Klein's former colleagues have praised his skills, if not his judgement.
photo: Ján Svrček

Archbishop Sokol did not sue, but two Catholic organisations complained to the Slovak Attorney General's Office, which charged Klein with libelling the Catholic faith. In Slovakia it is illegal to libel "a race, nationality, or religious faith".

In The People vs. Larry Flynt, American pornography mogul Larry Flynt was sued because of a cartoon published in his Hustler magazine that suggested that preacher Jerry Falwell had had sexual intercourse with his mother. The court in the Flint case ruled that libel laws did not apply to satire, accepting the argument of Flynt's lawyers that setting boundaries for satire was "a matter of taste, not law".

Klein's lawyers, however, did not stress that the text of his Domino efekt piece - which begins "As is commonly known, the earth is flat" - was satiric. They argued that libelling a leader of an organisation was not the same as libelling the organisation itself, and that the sentence "I don't understand why decent Catholics do not just leave an organisation headed by such an ogre" could not be libellous because it was not a statement of fact.

The court disagreed. It ordered Klein to pay a 15,000 crown fine or spend a month in jail. Klein lost his appeal in January 2001 to a regional court. In the middle of March, Klein received a notice saying he had to pay the fine in two weeks or be taken to jail. He allowed the two week period to expire and is waiting to hear from the police.

The high-profile media case that wasn't

When he lost the appeal, Klein expected that the Slovak media would circle its wagons around what he considers an important free speech issue. But since then Slovakia's 30 most popular dailies and weeklies ran a total of only four articles, three opinion pieces and one letter to the editor on his case.

Klein calls the light coverage "scandalous", and accuses his former colleagues in the Slovak media of being "bloody cowards".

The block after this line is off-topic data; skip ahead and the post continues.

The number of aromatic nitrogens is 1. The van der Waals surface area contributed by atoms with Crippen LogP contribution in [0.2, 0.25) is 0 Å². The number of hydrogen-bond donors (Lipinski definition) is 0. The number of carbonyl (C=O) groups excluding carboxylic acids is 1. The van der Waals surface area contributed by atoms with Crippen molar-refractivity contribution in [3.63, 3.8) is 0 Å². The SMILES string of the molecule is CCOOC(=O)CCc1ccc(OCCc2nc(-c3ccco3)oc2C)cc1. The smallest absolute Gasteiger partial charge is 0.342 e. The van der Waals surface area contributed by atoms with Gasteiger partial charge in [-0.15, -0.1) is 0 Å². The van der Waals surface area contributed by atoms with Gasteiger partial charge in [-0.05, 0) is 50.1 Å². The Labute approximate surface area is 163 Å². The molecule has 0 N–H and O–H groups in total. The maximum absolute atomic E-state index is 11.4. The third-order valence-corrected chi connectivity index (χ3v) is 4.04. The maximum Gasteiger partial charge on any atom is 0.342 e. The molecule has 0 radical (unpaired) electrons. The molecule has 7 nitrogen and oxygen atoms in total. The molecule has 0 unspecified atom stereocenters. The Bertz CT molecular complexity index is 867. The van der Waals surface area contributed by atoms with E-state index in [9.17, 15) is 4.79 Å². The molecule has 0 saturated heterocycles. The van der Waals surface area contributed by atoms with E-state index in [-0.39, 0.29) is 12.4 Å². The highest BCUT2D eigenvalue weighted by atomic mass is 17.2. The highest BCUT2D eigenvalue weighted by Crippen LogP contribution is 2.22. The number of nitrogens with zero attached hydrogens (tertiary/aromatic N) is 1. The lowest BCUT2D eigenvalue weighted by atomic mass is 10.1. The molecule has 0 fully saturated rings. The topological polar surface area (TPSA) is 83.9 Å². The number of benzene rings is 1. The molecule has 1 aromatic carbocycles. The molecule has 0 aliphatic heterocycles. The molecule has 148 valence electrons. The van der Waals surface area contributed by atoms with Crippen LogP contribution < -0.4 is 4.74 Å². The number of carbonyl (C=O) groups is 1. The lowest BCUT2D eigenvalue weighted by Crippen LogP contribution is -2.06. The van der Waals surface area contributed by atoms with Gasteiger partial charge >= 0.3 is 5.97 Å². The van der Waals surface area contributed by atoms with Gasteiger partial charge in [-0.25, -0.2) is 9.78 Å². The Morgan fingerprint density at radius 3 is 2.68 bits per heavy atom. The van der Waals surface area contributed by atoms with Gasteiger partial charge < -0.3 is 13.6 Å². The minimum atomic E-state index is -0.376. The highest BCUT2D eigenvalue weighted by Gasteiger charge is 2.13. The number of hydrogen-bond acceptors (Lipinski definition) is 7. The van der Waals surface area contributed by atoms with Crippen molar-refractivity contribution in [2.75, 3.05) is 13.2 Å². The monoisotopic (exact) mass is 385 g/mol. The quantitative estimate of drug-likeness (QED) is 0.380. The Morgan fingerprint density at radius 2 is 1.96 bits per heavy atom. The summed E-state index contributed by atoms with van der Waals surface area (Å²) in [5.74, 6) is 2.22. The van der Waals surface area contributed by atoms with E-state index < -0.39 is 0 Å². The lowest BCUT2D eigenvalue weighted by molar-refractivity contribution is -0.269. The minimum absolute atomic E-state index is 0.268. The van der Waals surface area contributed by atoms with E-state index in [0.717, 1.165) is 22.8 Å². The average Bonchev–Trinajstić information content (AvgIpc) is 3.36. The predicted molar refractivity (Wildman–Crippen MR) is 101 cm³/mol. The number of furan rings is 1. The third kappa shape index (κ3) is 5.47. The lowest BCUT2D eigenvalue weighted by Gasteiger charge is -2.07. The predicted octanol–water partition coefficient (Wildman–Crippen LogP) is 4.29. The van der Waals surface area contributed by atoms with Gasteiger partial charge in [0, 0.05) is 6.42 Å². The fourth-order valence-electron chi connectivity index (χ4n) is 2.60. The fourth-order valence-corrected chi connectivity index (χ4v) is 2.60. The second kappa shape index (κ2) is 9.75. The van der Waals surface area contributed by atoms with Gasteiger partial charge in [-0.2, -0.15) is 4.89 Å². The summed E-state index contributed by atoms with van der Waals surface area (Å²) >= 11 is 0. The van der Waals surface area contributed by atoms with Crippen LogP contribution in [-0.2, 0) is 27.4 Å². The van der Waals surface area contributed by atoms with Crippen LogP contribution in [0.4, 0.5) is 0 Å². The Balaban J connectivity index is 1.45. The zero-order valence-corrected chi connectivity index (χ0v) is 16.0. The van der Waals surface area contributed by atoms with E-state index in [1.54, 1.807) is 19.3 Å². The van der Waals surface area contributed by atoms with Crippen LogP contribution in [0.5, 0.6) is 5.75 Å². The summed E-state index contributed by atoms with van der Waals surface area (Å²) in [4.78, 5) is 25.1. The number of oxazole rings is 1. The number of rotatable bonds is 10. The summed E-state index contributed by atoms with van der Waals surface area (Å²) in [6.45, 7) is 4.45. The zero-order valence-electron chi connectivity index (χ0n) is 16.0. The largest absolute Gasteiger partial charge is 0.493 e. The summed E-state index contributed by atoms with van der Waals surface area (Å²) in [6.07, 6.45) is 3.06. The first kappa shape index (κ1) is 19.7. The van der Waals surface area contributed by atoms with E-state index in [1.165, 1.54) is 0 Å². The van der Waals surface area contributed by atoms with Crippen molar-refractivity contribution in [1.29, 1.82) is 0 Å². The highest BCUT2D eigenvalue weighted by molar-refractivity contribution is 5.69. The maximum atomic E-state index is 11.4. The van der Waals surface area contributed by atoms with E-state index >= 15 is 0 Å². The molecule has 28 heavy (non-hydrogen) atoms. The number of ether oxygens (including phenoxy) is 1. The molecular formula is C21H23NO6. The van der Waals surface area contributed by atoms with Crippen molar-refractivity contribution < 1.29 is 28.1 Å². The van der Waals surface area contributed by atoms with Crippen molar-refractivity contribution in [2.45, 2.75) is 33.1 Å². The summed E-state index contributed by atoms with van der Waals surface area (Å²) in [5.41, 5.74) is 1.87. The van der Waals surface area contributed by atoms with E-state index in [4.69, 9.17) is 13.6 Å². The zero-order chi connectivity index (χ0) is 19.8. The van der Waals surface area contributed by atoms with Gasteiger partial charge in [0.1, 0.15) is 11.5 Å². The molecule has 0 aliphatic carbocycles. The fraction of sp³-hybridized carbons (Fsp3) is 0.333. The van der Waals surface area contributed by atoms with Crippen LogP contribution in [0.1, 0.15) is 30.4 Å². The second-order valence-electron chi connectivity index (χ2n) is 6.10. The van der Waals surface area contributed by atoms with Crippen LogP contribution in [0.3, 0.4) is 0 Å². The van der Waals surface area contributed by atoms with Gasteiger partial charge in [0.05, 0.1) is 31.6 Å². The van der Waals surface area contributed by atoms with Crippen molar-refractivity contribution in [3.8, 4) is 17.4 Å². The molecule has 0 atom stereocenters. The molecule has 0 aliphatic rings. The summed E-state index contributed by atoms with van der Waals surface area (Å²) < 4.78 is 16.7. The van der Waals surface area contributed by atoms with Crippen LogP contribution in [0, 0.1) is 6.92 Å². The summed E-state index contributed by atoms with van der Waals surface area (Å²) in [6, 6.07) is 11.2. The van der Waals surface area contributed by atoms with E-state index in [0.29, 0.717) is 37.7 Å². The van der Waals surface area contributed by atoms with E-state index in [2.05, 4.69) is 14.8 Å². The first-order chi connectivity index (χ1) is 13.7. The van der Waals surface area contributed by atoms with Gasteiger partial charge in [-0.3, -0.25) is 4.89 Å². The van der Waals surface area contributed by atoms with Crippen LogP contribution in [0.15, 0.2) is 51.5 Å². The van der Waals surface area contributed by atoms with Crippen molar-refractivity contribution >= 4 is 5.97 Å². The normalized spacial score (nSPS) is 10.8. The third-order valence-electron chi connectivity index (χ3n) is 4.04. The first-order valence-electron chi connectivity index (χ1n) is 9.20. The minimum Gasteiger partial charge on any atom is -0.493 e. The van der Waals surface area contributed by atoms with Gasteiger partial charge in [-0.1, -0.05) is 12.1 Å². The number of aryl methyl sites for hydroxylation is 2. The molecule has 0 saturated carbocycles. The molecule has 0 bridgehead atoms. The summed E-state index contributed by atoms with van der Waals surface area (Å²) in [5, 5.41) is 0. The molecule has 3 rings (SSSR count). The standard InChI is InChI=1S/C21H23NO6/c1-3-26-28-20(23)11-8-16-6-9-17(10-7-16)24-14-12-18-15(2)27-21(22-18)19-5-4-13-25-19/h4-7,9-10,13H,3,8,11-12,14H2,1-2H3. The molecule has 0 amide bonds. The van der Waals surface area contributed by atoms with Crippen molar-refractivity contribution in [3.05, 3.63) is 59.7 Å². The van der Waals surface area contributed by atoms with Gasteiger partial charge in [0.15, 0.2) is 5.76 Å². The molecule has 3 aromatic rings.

But some leaders in the media say Klein is overestimating the importance of his case, and portraying himself as a martyr over what was, they say, a slap on the wrist.

"To be honest, there are many more important issues right now in Slovakia for the media, such as the pressure on journalists from publishers and advertisers, and libel cases taken to civil court," said editor-in-chief of the Slovak daily Sme Martin Šimečka. Sme, with three articles since the appeal in January, has covered Klein's case more than any other.

"The ruling was ridiculous, but not dangerous to free speech. The fine was really only symbolic. It would be quite easy to pay this amount of money," he added.

Alexej Fulmek, the head of the board of directors for Grand Press (which publishes Domino fórum, Sme and The Slovak Spectator) has even offered to pay the fine.

"That's not the point, the point is that I shouldn't have to pay anything," says Klein, who likens his willingness to serve time in prison on an issue of principle to the penalties paid by former dissidents under Czechoslovakia's communist regime. "None of them [dissidents] had to go to jail," said Klein. "They could have gone to Vienna, just like I could pay the fine and avoid going to jail."

Other media experts say that the absence of media reaction to Klein's case may be due to general acceptance in Slovakia of limits on free speech.

"For 150 years since the Austro-Hungarian empire, we have lived with limits on what we can say publicly about others," said director of the Syndicate of Slovak Journalists Ján Füle. "Personally, I don't believe freedom of speech means anybody can say anything they want about anybody else. If not the courts, who is going to decide where the boundaries are?"

"I don't think this is a case of freedom of speech," added Hríb. "I think it is a case of whether or not we are free to use brutal language in journalism".

Even Klein's lawyer, Ernest Valko, said that his client had broken the rules of journalistic ethics. Representatives from Valko's law office added that they had considered appealing to the Strasbourg-based European Court of Human Rights because they believed Klein had not committed a punishable act, but were discouraged by the poor success rate of others who had taken similar cases to the court.

A media pariah